As Seedrs Chairman Jeff Lynn summarises, “dry powder is the amount that VCs have raised but that has not yet been invested.”
One of the key factors in the current fundraising ecosystem is that there is an unprecedented amount of dry powder sitting in Venture Capital funds waiting to be deployed.
Venture Capitalist Tomasz Tunguz said: “The amount of available dollars to invest is high. We venture capitalists have raised record amounts of capital in the last 2-3 years. But the pace of deployment is slowing.”
This results in VCs often going down the route of follow-on rounds in companies they already have a vested interest in. That makes perfect sense in such an uncertain context. A VC might say: “we can’t be sure who is going to succeed and who isn’t but we need to get this money out there while also trying to make sure our existing portfolio powers through the crisis.”
This also explains two other findings.
One is the higher prevalence of down-rounds and flat rounds recorded by Beauhurst, which makes sense given that “bridge” finance is rarely raised at an higher valuation than the previous round.
The other is the record amount of mega-deals. Since investors have all this dry powder sitting in their fund, waiting to be deployed, it now makes more sense than ever to pour as much as possible in companies considered as ‘safe bets’.
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While it is true that every single sector has been hit by the pandemic’s long-term effect, it must be said that not all sectors have been negatively hit. Quite the opposite, in fact. With our lives’ transforming and our consumption habits shifting, there were some winners and some losers.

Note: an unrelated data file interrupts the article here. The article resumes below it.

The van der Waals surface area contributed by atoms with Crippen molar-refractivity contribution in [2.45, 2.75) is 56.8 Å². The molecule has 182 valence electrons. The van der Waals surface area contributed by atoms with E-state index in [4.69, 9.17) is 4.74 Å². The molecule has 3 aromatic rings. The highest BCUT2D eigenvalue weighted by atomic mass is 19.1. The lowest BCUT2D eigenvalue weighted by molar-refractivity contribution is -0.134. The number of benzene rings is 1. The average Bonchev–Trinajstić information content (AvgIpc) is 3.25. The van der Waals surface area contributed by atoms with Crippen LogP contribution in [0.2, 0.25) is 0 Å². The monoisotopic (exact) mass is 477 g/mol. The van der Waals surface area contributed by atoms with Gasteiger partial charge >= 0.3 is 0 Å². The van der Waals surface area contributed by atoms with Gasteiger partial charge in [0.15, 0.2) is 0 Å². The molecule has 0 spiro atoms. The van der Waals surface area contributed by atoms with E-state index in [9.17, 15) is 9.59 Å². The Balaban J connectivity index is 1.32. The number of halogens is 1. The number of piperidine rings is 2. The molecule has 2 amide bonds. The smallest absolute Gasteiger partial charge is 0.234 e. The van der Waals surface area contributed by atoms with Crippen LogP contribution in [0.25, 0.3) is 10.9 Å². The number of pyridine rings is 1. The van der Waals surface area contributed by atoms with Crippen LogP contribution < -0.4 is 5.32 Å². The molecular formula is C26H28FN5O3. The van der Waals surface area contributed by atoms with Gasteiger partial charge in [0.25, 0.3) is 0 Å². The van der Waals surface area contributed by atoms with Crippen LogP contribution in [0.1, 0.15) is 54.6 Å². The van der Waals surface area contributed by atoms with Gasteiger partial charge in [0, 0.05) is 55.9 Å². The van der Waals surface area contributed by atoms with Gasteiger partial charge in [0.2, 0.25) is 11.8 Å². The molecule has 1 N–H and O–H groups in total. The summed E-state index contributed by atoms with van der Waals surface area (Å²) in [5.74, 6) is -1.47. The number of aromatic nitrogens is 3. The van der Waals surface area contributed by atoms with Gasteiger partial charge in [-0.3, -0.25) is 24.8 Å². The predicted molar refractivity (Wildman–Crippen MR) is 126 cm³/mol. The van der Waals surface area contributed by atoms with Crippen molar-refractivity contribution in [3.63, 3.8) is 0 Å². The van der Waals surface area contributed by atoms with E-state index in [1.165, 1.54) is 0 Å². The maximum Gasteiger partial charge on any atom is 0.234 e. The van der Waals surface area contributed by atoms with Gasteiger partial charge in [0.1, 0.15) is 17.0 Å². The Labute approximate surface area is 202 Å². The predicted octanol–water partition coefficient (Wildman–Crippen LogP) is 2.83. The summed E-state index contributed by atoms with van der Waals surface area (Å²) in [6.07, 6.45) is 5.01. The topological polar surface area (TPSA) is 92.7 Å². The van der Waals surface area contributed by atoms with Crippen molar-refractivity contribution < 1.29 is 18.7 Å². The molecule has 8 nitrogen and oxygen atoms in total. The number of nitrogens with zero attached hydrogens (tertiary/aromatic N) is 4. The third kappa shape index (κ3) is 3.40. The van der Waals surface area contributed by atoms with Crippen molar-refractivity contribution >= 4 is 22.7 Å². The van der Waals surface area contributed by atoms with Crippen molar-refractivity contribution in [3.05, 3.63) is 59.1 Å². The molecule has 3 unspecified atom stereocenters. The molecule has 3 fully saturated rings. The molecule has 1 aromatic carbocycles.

The chart above shows the different sectors of the S&P500 index drifting further apart after the introduction of lockdown restrictions in most western countries in March.
IT, Communications and Health care are a few of the ‘winners’ of the COVID-19 crisis. Energy, on the other hand, is an outlier as it started declining way before lockdown was a thing… remember the oil crisis?
These trends are reflected in the private sector, where we witnessed successful start-ups reliant on hospitality, live events or transport forced to halt operations – if not shut down completely – due to the pandemic.
Meanwhile, as Beauhurst reports, Digital Security and eHealth were the only two sectors recording an uptick in number of deals, with all other verticals declining, further contributing to the high concentration of investment during Q2.
What will happen?
What’s more important than investment in the last quarter? Well, investment in the next quarter!
According to siliconAngle, “through April and into early May, many venture capital firms exercised caution, triaging and focusing primarily on stabilizing their own portfolio companies. But investment started to pick up again by mid-May.”
Optimist investors like Fred Wilson hope this “bodes well for the remainder of the year”.
What we know is that of the three factors we considered above, uncertainty is now starting to decrease. Most countries, including the UK, now have clearer paths to resume almost all economic activities, as well as policies apt to boost employment and businesses.
Moreover, the IPO Pipeline for 2020 is showing positive signs amidst very little press compared to last year, which hopefully signals a healthier investment market after the forced correction from the staggering levels saw at the end of 2019.